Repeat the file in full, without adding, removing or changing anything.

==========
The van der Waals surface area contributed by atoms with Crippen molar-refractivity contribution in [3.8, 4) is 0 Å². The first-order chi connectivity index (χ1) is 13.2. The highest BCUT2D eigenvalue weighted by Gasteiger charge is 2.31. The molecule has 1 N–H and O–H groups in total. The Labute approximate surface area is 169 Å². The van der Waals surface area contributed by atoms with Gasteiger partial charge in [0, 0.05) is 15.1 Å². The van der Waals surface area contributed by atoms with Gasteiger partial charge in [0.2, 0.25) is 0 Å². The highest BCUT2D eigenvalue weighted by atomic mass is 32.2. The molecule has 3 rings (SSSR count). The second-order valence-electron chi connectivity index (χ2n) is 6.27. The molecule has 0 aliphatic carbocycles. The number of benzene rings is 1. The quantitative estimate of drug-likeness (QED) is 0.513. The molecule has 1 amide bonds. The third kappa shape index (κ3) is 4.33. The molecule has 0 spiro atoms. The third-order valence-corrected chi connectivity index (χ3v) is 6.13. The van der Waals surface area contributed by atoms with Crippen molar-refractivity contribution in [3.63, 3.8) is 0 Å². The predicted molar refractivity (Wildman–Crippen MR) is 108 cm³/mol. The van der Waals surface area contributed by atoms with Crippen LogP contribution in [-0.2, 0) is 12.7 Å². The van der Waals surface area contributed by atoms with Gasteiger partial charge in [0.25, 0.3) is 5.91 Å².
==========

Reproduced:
The van der Waals surface area contributed by atoms with Crippen molar-refractivity contribution in [3.8, 4) is 0 Å². The first-order chi connectivity index (χ1) is 13.2. The highest BCUT2D eigenvalue weighted by Gasteiger charge is 2.31. The molecule has 1 N–H and O–H groups in total. The Labute approximate surface area is 169 Å². The van der Waals surface area contributed by atoms with Gasteiger partial charge in [0, 0.05) is 15.1 Å². The van der Waals surface area contributed by atoms with Gasteiger partial charge in [0.2, 0.25) is 0 Å². The highest BCUT2D eigenvalue weighted by atomic mass is 32.2. The molecule has 3 rings (SSSR count). The second-order valence-electron chi connectivity index (χ2n) is 6.27. The molecule has 0 aliphatic carbocycles. The number of benzene rings is 1. The quantitative estimate of drug-likeness (QED) is 0.513. The molecule has 1 amide bonds. The third kappa shape index (κ3) is 4.33. The molecule has 0 spiro atoms. The third-order valence-corrected chi connectivity index (χ3v) is 6.13. The van der Waals surface area contributed by atoms with Crippen molar-refractivity contribution in [3.63, 3.8) is 0 Å². The predicted molar refractivity (Wildman–Crippen MR) is 108 cm³/mol. The van der Waals surface area contributed by atoms with Crippen LogP contribution in [-0.2, 0) is 12.7 Å². The van der Waals surface area contributed by atoms with Gasteiger partial charge in [0.25, 0.3) is 5.91 Å².